The present contribution to this literature is a survey of the rural economy of Southwest Spain from the accession of Augustus in 27 BC to the middle of the third century AD. The province of Baetica was one of the most prosperous parts of the Roman Empire, richly endowed with lead and silver mines, possessing fertile soils, and drained by a river system navigable to the Mediterranean coast whence grain, wine, olive oil, and fish sauce were exported to points on the Mediterranean littoral. A lightly settled hinterland of Phoenician and Carthaginian trading posts punctuated here and there by Iberian oppida, Baetica appears to have “taken off” during the long peace ushered in by the Augustan era. Archaeological data suggest an acceleration of rural settlement and foreign trade lasting through the first century AD. The magnitude of that growth is impossible to assess, but in the first two centuries AD, the annual export of Baetican oil to Rome probably approached seven million liters. The province’s advanced farming was described in first century AD by the agronomist Columella, whose father operated an estate there. The wealth it generated was the foundation of several senatorial fortunes and many lesser ones. At the top of the social scale Trajan’s Spanish ancestors are known to have participated in the oil trade, and his successor Hadrian (whose mother hailed from Cadiz) is thought to have possessed an estate there. One of the book’s central questions concerns the extent to which families lower on the social ladder benefited from the province’s exceptional agricultural and commercial opportunities. Precisely what caused the surge in agricultural production and export cannot be inferred from archeological evidence alone, which tells us only about the facilities for production and the pattern of trade insofar as they have left physical remains. Like other classicists, Haley privileges the role of government demand to explain Baetica’s participation in the Roman economy. The chief textual evidence for this hypothesis consists of documents showing that the importing of staples to Rome was under the administrative control of the annona, the bureau which licensed traders charged with importing the capital’s food supply. While the importance of that function is evident from imperial decrees exempting shippers from jury duty and other onerous municipal offices, regulations requiring merchants importing foodstuffs to Rome to keep half their capital in the provisioning trade by no means imply that the provisioning trade was “non-commercial.” The regulations attempted to prevent merchants from avoiding the financial burden of municipal service by nominal participation in it. None of this makes the state the engine of growth. A more likely scenario for the expansion of Baetica’s export economy is that growing prosperity in the western and central Mediterranean widened trading opportunities, thereby facilitating a division of labor based on regional comparative advantage. Haley proposes that the export of foodstuffs to Rome was originally cross-subsidized by shipments of precious metals, but it is likely that civil peace, stable government, a system of law suited to the needs of trade, and lengthy history of long-distance commerce in metals and fish sauce provided a sufficient foundation for trade in the bulkier agricultural staples.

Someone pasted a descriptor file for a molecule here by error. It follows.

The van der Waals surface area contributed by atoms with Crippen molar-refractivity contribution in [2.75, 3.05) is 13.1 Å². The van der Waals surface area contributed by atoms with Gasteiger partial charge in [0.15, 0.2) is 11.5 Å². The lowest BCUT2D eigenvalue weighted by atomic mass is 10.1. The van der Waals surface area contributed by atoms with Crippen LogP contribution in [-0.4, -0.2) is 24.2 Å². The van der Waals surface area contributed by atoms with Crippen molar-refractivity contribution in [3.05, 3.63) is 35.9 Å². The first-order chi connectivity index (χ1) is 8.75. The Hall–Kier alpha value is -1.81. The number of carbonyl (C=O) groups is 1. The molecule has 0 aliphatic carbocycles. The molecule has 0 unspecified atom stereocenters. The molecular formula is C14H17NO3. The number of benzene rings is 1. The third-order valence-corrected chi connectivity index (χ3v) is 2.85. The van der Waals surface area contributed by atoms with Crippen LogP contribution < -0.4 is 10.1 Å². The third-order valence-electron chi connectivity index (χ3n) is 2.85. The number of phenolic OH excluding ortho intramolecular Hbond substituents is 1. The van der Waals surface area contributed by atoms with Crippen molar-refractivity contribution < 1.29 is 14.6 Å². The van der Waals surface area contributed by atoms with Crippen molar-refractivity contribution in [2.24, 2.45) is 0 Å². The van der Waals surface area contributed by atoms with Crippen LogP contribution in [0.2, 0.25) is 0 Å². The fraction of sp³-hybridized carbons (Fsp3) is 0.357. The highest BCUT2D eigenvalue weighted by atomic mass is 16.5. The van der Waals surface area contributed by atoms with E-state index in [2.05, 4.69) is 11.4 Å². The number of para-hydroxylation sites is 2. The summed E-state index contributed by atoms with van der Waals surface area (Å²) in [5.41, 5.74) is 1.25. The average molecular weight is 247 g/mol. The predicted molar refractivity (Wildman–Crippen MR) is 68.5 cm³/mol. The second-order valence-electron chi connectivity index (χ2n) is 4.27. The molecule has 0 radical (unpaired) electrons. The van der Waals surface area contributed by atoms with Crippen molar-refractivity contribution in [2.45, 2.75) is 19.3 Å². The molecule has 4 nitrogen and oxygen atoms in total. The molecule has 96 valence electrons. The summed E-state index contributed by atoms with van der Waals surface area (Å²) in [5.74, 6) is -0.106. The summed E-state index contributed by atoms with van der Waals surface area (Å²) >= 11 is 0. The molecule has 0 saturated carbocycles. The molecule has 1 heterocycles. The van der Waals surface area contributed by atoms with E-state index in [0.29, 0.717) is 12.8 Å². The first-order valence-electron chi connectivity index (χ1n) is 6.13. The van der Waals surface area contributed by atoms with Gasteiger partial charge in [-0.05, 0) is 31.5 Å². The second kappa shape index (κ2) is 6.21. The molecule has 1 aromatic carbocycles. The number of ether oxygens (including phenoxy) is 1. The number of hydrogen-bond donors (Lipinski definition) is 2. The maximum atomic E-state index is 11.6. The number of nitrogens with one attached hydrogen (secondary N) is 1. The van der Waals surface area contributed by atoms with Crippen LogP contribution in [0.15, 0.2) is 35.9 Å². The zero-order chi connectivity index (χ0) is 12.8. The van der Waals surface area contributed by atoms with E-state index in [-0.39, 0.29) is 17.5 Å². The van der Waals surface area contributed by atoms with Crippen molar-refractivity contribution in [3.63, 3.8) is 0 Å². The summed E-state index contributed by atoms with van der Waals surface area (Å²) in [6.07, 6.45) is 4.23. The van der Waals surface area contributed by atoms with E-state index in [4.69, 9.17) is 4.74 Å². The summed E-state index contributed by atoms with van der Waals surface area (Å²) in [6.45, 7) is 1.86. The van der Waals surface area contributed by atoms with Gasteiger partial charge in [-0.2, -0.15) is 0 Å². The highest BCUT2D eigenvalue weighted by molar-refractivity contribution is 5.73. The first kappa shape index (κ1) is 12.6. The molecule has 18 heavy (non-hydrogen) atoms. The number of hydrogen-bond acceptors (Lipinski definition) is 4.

The bulk of the book is devoted to describing the evidence for economic growth in the early Roman era. Chronologically arranged chapters open with a brief review of the political and administrative history followed by a survey of the archaeological findings on the pace of settlement, production, and export of the main agricultural staples. Haley adopts a cautious stance with respect to generalizing from this evidence. The general impression is that agricultural expansion began under Augustus and flagged somewhat during the troubled period following his death. A long period of vigorous growth marked by the construction of villas, farmsteads and facilities for pressing and bottling wine and olive oil began around AD 50 and lasted into the early second century. The province seems to have remained reasonably prosperous into the fourth century. As befits a specialist work, much of the discussion is given over to detailed criticism of particular findings, which makes for tedious reading by non-specialists. It contains an excellent discussion of stamps and painted inscriptions on amphorae that recorded the weight, contents, shipper, and other relevant commercial information, all of which testify to the sophistication of Roman trading technique. It is hard to credit the hypothesis that the Roman economy was in any way primitive.